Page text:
Diplomacy: Visitation rites

By
March 22, 2007 21:50

Olmert's government's policy seems to be guided simply by the goal of surviving.




Diplomacy: Visitation rites

olmert rice jlem 298.88. (photo credit: GPO)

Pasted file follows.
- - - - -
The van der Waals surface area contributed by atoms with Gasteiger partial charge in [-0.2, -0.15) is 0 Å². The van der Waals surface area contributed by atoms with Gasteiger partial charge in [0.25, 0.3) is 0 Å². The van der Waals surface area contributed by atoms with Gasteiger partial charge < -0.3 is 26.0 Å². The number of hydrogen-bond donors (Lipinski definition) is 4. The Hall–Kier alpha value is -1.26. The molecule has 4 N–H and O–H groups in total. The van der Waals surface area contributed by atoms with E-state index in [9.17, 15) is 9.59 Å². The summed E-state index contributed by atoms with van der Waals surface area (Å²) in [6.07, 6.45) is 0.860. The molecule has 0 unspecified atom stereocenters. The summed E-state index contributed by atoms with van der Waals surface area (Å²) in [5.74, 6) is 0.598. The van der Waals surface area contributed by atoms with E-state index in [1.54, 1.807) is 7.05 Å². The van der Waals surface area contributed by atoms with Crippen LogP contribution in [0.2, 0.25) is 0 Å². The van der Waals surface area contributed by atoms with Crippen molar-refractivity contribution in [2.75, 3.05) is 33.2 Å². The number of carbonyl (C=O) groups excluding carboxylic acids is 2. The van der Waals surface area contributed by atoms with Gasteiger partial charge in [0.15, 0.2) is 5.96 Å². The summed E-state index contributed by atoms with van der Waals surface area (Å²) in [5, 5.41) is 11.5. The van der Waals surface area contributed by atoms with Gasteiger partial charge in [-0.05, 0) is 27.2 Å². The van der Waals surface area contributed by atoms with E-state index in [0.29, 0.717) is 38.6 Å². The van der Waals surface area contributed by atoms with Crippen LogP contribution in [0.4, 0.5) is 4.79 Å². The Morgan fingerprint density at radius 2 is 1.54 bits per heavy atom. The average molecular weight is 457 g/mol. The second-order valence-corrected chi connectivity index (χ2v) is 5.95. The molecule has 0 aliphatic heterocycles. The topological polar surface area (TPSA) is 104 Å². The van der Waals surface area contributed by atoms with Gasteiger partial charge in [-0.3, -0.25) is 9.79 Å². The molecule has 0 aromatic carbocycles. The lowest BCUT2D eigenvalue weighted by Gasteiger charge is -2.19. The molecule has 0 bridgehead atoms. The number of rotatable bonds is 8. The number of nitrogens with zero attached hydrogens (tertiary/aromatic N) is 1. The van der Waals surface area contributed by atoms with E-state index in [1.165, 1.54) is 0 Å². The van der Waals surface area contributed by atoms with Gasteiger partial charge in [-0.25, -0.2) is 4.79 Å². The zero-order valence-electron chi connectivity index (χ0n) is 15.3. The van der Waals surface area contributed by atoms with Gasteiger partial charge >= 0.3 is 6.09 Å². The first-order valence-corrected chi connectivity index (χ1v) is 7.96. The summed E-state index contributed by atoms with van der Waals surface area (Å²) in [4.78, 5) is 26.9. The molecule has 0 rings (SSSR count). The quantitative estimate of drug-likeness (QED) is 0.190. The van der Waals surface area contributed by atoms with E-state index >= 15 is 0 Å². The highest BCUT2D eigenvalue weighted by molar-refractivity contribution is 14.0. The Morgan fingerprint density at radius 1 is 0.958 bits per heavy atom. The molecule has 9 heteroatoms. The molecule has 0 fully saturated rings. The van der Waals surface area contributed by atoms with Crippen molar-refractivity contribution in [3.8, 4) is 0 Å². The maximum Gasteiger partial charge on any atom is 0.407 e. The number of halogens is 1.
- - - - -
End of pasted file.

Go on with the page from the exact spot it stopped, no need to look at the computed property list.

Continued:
It's nearly impossible these days to get any senior Israeli diplomatic officials to publicly say anything positive about Ban Ki-moon, who will make his maiden journey to our shores as UN secretary-general on Saturday night. Ironically, however, this isn't because they don't have anything good to say about the former South Korean foreign minister. They do. But they don't want to say it too loudly, lest Israel kiss him to death. Ban's arrival will set into motion a heavy diplomatic week that will also see the Sunday arrival of US Secretary of State Condoleezza Rice - now expected in the region about once a month - and the convening on Wednesday of the Arab League summit in Riyadh, which in one form or another is expected to recommit itself to a land-and-refugees-for-peace formula. Rice is a well-known quantity, and her visits seem intended as much to inch some kind of diplomatic process forward as they are to show heavy US involvement - if for no other reason than to keep others, such as the EU and Russia, from meddling too heavily. And, quite frankly, that situation is currently to Israel's liking. A year to the week after Prime Minister Ehud Olmert won the elections and promised a realignment that would fundamentally change the reality on the ground, the government's policy now seems defined to a large extent by trying to bide its time and do as little self-inflicted damage as possible in the process. Rice's visit helps bide time, while giving the impression of movement. This strategy is the product of a policy that rests on the firm belief that the new PA government cannot be dealt with, that Hamas is firmly in charge and has not changed one iota, and that something dramatic needs to change for the overall situation to radically change. Confused? Join a club that includes the Israeli government, the PA government - which is talking out of both sides of its mouth - the US administration and the Europeans, who are merrily meeting with non-Hamas government ministers, but continuing to officially shun the PA government. When is a boycott not a boycott? (The Americans, truth be told, are also pursuing the same policy, only much less merrily.) Biding time until something changes is, therefore, the name of the game. As to what would constitute a dramatic change? Four possibilities come to mind: the reignition of the intra-Palestinian violence between Hamas and Fatah; a terror attack that would necessitate a massive incursion into Gaza; new elections in Israel; the emergence of a new Palestinian leader (perhaps the release of Marwan Barghouti). And it is deep into this confused and confusing situation that the rookie UN secretary-general will wade this week. Over the last seven days, Ban - in a report on the implementation of the Security Council's cease-fire resolution in Lebanon (1701) and in comments regarding the new PA unity government - has said things that are fundamentally pleasing to the Israeli diplomatic ear. Not everything he has said has been pleasing, but there has been enough there to lead some to private talk of a breath of fresh air coming out of Turtle Bay. For instance, Ban, who took over as UN chief from Kofi Annan on January 1, delivered his first report to the Security Council on Saturday on implementation of Security Council Resolution 1701. And while it is true that he took Israel to task for an increase in flights over Lebanon and for failure to transfer information on cluster bombs, he also gave validity to its repeated claims that weapons were being smuggled into Lebanon from Syria. Regarding the arms smuggling, Ban said "the Security Council may wish to consider supporting an independent assessment mission to consider the monitoring of the border." Although to normal ears this doesn't sound like much, it is an acknowledgment of Israel's claims. Why would an independent assessment mission be needed if nothing were happening? In very diplomatic language, he also pointed a finger at Syria and Iran. "I would also strongly urge all member states, in particular Syria, other regional states and Iran, to do all they can to ensure the provisions of Resolution 1701 are fully respected." The upshot is that these countries were not respecting those provisions. Is this a pro-Israeli slam dunk? Well, not exactly. But granting important validity to Israel's claims and singling out Iran and Syria are no trifling matters. For months Israel has been alerting the international community that weapons continued to pour into Lebanon from Syria. The problem was that Israel consistently balked when it came time to show the intelligence information bearing this out. It did not want to compromise sensitive information. But lacking that information, the world did not take the claims too seriously. But two weeks ago, when a UN delegation was in the area preparing for Ban's report - and after months of internal wrangling between the defense officials who wanted to keep the information classified and diplomats who wanted it to be shared - some of the intelligence was released. The argument that won out, at least temporarily, was that Israel would gain more by being diplomatically proactive in sharing the information and stopping the smuggling, than facing a situation in which the smuggling continued unimpeded. "Over the last few weeks, the government of Israel has provided a series of detailed intelligence briefings to senior UN representatives, which indicate serious breaches of the arms embargo across the Lebanese-Syrian border," Ban told the Security Council. "The briefings included a specific example of a reported arms shipment to Hizbullah in early January across the Lebanese-Syrian border. The date, exact times and names of places in which this reported incident took place were shared with UN officials." Ban said that while the information was "more detailed than that previously shown to the United Nations," its authentication required independent military assessment. Nevertheless, his acknowledgement of the problem was viewed in Jerusalem as a not insignificant achievement. On Monday Ban struck again, giving an interview to Voice of America Television that demonstrated that the UN was closer in the Quartet to the American position than the emerging European one regarding the new PA government. He said the initial report coming from the unity government seems to be "a little bit disappointing." This contrasted mightily with statements from certain European governments praising the new PA government and talking as if it heralded the dawn of a bright new day. Ban was more circumspect. "They [the PA government] have not clearly stated they will abide by these three principles," he said, referring to the Quartet's demands that the new government recognize Israel, renounce violence and accept previous agreements. "I urge th at the national unity government will surely adhere to and respect principles laid out by the Quartet," he said. "It is important that parties concerned should respect the right to exist, particularly Israel's, and engage in dialogue without resorting to violence, and also respect all previous agreed international agreements and principles." But this comment, like his remarks on the arms smuggling, was not met by any public Israeli applause. Again, because of the fear of crushing him in a bear hug. THE PHILOSOPHY guiding the reticence is simple: Anybody, or anything, that Israel likes or wants, the Arab world dislikes or doesn't want. Paranoia? Maybe. But consider the following. Last month Foreign Minister Tzipi Livni said in a Palestinian newspaper interview that the Arab League summit should drop the article calling for the return of the refugees from its peace initiative for it to palatable for Israel. It didn't take more than a couple days for Amr Moussa, the league's secretary-general, to say proudly that the initiative would not be changed and that the Arabs would not be dictated to. It's highly unlikely that this article will now be discarded at Riyadh. Ban, incidentally, will be going to Saudi Arabia to attend the summit. Israel will be carefully monitoring his words to the Arabs, both regarding the summit and the controversial refugee clause, but also regarding whether he addresses other issues, such as the situation in Darfur. This week, Ban will engage in his most delicate balancing act since coming to office. On the one hand, he is obviously interested in building up trust with Israel, as indicated by his recent remarks. But on the other, his "parliament" is the UN General Assembly - the body that hires him and could fire him. He needs to consider the sensitivities of this body dominated by the Arab and non-aligned block that doesn't exactly have an overabundance of sensitivity to Israel's positions. Pay close attention to what he says this week here and in Riyadh, to get an indication of just how adroit a tightrope walker he really is.